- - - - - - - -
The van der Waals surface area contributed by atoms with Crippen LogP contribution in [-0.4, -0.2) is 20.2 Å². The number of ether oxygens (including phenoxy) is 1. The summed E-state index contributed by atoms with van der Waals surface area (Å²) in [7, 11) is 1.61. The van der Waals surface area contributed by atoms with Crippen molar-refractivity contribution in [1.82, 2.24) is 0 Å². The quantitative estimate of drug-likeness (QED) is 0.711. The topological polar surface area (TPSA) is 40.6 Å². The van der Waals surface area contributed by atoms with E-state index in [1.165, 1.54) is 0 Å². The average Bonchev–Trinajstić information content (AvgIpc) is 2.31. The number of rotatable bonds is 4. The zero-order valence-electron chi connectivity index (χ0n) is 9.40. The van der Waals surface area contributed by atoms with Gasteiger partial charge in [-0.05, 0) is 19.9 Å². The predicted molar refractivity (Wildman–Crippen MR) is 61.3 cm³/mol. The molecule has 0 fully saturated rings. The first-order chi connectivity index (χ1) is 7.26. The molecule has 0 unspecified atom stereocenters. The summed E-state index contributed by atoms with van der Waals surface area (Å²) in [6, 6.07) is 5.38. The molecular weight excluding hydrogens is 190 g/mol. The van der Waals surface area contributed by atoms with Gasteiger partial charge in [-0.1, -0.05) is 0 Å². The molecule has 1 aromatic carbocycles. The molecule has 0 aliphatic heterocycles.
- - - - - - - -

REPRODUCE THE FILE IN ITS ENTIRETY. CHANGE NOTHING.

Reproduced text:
The van der Waals surface area contributed by atoms with Crippen LogP contribution in [-0.4, -0.2) is 20.2 Å². The number of ether oxygens (including phenoxy) is 1. The summed E-state index contributed by atoms with van der Waals surface area (Å²) in [7, 11) is 1.61. The van der Waals surface area contributed by atoms with Crippen molar-refractivity contribution in [1.82, 2.24) is 0 Å². The quantitative estimate of drug-likeness (QED) is 0.711. The topological polar surface area (TPSA) is 40.6 Å². The van der Waals surface area contributed by atoms with E-state index in [1.165, 1.54) is 0 Å². The average Bonchev–Trinajstić information content (AvgIpc) is 2.31. The number of rotatable bonds is 4. The zero-order valence-electron chi connectivity index (χ0n) is 9.40. The van der Waals surface area contributed by atoms with Gasteiger partial charge in [-0.05, 0) is 19.9 Å². The predicted molar refractivity (Wildman–Crippen MR) is 61.3 cm³/mol. The molecule has 0 fully saturated rings. The first-order chi connectivity index (χ1) is 7.26. The molecule has 0 unspecified atom stereocenters. The summed E-state index contributed by atoms with van der Waals surface area (Å²) in [6, 6.07) is 5.38. The molecular weight excluding hydrogens is 190 g/mol. The van der Waals surface area contributed by atoms with Gasteiger partial charge in [-0.1, -0.05) is 0 Å². The molecule has 1 aromatic carbocycles. The molecule has 0 aliphatic heterocycles.